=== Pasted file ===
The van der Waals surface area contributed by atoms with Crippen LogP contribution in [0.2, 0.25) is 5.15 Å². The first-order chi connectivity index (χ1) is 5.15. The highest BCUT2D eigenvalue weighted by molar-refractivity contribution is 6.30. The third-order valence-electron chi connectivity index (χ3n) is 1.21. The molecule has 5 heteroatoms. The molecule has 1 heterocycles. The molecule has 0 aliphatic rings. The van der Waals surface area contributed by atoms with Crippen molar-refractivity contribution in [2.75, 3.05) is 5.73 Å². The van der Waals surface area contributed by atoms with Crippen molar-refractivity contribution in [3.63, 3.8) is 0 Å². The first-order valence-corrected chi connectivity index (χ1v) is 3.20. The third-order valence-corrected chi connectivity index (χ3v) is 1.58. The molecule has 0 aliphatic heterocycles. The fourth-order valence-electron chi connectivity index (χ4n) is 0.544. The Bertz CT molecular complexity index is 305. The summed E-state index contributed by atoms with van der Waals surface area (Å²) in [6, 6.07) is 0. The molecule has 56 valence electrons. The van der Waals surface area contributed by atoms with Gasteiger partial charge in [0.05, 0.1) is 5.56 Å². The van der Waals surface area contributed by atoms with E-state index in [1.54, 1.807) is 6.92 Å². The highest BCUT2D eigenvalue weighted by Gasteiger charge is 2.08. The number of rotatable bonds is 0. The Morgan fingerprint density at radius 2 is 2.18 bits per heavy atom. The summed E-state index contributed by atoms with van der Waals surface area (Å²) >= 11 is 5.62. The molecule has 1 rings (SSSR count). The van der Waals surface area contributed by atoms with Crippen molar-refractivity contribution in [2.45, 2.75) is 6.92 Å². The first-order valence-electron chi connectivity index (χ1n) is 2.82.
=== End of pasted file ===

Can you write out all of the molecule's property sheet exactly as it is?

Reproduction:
The van der Waals surface area contributed by atoms with Crippen LogP contribution in [0.2, 0.25) is 5.15 Å². The first-order chi connectivity index (χ1) is 5.15. The highest BCUT2D eigenvalue weighted by molar-refractivity contribution is 6.30. The third-order valence-electron chi connectivity index (χ3n) is 1.21. The molecule has 5 heteroatoms. The molecule has 1 heterocycles. The molecule has 0 aliphatic rings. The van der Waals surface area contributed by atoms with Crippen molar-refractivity contribution in [2.75, 3.05) is 5.73 Å². The van der Waals surface area contributed by atoms with Crippen molar-refractivity contribution in [3.63, 3.8) is 0 Å². The first-order valence-corrected chi connectivity index (χ1v) is 3.20. The third-order valence-corrected chi connectivity index (χ3v) is 1.58. The molecule has 0 aliphatic heterocycles. The fourth-order valence-electron chi connectivity index (χ4n) is 0.544. The Bertz CT molecular complexity index is 305. The summed E-state index contributed by atoms with van der Waals surface area (Å²) in [6, 6.07) is 0. The molecule has 56 valence electrons. The van der Waals surface area contributed by atoms with Gasteiger partial charge in [0.05, 0.1) is 5.56 Å². The van der Waals surface area contributed by atoms with E-state index in [1.54, 1.807) is 6.92 Å². The highest BCUT2D eigenvalue weighted by Gasteiger charge is 2.08. The number of rotatable bonds is 0. The Morgan fingerprint density at radius 2 is 2.18 bits per heavy atom. The summed E-state index contributed by atoms with van der Waals surface area (Å²) >= 11 is 5.62. The molecule has 1 rings (SSSR count). The van der Waals surface area contributed by atoms with Crippen molar-refractivity contribution in [2.45, 2.75) is 6.92 Å². The first-order valence-electron chi connectivity index (χ1n) is 2.82.